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Neurology. 2002 Oct 22;59(8):1203-9.

Economic evaluation of spinal cord stimulation for chronic reflex sympathetic dystrophy.

Author information

  • 1Department of Surgery, Maastricht University Hospital, Maastricht, The Netherlands. kemlerm@mzh.nl

Abstract

OBJECTIVE:

To evaluate the economic aspects of treatment of chronic reflex sympathetic dystrophy (RSD) with spinal cord stimulation (SCS), using outcomes and costs of care before and after the start of treatment.

METHODS:

Fifty-four patients with chronic RSD were randomized to receive either SCS together with physical therapy (SCS+PT; n = 36) or physical therapy alone (PT; n = 18). Twenty-four SCS+PT patients responded positively to trial stimulation and underwent SCS implantation. During 12 months of follow-up, costs (routine RSD costs, SCS costs, out-of-pocket costs) and effects (pain relief by visual analogue scale, health-related quality of life [HRQL] improvement by EQ-5D) were assessed in both groups. Analyses were carried out up to 1 year and up to the expected time of death.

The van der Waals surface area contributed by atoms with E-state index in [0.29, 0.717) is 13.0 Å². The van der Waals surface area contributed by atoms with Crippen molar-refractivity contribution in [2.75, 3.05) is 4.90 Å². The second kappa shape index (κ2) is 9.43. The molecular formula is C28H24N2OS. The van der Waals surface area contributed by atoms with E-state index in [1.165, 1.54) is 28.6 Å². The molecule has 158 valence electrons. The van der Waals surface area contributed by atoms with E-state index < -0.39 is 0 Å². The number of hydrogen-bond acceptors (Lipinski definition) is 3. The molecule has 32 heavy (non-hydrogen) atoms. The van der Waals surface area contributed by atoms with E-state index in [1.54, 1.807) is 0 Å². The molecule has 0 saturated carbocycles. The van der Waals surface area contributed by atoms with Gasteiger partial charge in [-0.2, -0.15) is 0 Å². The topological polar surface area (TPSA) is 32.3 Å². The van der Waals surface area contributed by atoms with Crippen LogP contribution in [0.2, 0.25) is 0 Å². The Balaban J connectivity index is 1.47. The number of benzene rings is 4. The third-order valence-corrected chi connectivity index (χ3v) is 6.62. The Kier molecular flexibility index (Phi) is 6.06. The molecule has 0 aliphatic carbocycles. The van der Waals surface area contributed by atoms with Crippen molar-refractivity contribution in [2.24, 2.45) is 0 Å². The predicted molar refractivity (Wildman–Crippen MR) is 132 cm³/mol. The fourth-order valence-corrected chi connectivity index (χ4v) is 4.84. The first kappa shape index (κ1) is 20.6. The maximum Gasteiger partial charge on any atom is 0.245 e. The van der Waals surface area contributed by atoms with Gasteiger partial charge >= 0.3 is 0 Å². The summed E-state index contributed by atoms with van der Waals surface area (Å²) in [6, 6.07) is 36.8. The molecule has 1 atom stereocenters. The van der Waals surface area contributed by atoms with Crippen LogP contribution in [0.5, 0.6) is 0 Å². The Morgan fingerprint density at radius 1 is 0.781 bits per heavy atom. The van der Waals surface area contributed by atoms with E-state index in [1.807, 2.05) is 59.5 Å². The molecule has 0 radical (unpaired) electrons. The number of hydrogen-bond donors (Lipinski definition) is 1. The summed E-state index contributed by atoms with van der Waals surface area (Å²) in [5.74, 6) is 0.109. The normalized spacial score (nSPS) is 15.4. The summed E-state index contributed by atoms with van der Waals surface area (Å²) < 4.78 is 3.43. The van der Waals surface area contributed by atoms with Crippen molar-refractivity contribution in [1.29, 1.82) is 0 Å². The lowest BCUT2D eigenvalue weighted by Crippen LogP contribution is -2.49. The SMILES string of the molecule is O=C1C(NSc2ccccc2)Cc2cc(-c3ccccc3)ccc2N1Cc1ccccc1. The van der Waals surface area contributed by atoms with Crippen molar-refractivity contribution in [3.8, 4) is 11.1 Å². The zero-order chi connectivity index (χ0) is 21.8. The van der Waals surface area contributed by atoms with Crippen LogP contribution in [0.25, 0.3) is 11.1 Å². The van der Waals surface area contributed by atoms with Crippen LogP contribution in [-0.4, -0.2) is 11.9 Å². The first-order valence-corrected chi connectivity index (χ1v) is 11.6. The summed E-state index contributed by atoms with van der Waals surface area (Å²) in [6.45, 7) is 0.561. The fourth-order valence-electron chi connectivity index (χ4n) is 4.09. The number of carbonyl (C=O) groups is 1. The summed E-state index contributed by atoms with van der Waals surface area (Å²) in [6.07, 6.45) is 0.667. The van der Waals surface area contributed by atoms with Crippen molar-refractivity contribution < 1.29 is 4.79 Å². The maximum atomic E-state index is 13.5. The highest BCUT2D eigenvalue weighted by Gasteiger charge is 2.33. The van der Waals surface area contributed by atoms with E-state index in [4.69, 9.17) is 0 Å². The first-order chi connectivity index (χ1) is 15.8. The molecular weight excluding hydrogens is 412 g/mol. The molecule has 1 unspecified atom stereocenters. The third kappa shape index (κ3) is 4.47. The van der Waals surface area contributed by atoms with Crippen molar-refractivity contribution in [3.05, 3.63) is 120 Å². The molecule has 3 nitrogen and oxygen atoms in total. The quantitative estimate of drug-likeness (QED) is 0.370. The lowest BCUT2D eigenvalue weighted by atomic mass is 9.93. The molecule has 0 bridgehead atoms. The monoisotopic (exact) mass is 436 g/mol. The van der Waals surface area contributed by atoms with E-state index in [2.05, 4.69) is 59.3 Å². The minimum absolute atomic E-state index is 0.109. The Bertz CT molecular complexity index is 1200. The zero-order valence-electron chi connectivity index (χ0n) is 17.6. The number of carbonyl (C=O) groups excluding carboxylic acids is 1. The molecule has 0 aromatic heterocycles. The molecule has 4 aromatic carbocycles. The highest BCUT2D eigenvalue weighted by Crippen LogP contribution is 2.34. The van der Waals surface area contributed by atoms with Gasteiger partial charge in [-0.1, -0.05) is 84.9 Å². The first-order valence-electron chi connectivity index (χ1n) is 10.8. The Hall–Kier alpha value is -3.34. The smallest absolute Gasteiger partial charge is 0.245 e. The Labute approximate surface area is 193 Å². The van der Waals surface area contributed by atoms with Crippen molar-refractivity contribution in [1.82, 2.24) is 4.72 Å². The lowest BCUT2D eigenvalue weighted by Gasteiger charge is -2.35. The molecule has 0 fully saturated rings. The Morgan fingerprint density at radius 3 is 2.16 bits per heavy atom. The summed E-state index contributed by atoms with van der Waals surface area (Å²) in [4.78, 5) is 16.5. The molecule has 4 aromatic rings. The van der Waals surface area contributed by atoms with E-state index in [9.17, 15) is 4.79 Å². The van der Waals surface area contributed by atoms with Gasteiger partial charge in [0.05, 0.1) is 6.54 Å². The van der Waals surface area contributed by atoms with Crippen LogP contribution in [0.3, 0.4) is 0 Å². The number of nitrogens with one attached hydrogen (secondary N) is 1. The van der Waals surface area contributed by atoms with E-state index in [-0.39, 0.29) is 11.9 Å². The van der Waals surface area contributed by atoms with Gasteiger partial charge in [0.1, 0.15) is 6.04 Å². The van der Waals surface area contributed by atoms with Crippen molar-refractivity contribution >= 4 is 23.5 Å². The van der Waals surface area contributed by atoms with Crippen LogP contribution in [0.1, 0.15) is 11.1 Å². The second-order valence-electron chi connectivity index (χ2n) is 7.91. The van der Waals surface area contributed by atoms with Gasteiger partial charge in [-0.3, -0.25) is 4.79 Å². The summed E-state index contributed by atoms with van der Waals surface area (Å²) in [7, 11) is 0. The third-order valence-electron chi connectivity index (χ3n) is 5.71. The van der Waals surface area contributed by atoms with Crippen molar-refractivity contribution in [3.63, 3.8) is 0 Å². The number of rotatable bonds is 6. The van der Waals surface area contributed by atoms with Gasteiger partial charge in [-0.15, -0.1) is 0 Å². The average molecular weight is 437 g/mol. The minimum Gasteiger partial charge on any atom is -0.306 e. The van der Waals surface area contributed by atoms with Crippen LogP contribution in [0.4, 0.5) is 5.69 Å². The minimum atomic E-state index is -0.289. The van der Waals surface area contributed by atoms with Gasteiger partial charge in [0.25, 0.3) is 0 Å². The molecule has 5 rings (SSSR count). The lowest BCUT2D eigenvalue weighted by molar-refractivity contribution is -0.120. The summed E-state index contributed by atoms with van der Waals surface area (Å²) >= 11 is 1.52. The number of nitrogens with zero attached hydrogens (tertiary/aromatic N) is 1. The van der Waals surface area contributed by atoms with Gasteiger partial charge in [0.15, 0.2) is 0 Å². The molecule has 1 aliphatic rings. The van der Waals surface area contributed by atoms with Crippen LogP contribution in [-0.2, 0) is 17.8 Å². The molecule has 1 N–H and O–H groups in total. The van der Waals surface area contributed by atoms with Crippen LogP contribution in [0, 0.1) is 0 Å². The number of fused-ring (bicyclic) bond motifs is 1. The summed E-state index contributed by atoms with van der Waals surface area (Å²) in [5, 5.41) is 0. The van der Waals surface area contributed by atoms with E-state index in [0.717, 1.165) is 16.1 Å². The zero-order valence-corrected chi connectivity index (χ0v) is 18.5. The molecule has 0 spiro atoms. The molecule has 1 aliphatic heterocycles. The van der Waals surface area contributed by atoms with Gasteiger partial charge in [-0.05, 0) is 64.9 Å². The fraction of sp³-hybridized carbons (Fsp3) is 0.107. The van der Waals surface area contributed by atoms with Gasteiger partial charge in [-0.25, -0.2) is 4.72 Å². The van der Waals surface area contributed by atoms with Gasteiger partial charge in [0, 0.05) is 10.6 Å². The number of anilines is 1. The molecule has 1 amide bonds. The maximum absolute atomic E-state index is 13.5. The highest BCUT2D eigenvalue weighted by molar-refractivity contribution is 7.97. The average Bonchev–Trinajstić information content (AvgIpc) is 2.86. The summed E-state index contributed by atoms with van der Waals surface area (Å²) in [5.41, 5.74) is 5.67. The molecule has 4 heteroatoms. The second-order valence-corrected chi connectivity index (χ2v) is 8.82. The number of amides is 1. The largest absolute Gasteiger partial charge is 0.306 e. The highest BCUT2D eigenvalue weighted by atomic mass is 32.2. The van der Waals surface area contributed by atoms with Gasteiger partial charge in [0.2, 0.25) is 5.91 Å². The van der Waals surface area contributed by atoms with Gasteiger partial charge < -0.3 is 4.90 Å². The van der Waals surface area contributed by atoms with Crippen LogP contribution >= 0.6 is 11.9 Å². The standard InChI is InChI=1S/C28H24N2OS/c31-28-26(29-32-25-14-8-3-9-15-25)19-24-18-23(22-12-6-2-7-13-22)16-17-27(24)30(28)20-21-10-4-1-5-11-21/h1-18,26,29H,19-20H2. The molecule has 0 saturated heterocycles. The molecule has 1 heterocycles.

RESULTS:

SCS was both more effective and less costly than the standard treatment protocol. As a result of high initial costs of SCS, in the first year, the treatment per patient is $4,000 more than control therapy. However, in the lifetime analysis, SCS per patient is $60,000 cheaper than control therapy. In addition, at 12 months, SCS resulted in pain relief (SCS+PT [-2.7] vs PT [0.4] [p < 0.001]) and improved HRQL (SCS+PT [0.22] vs PT [0.03] [p = 0.004]).

CONCLUSIONS:

The authors found SCS to be both more effective and less expensive as compared with the standard treatment protocol for chronic RSD.

PMID:
12391348
[PubMed - indexed for MEDLINE]
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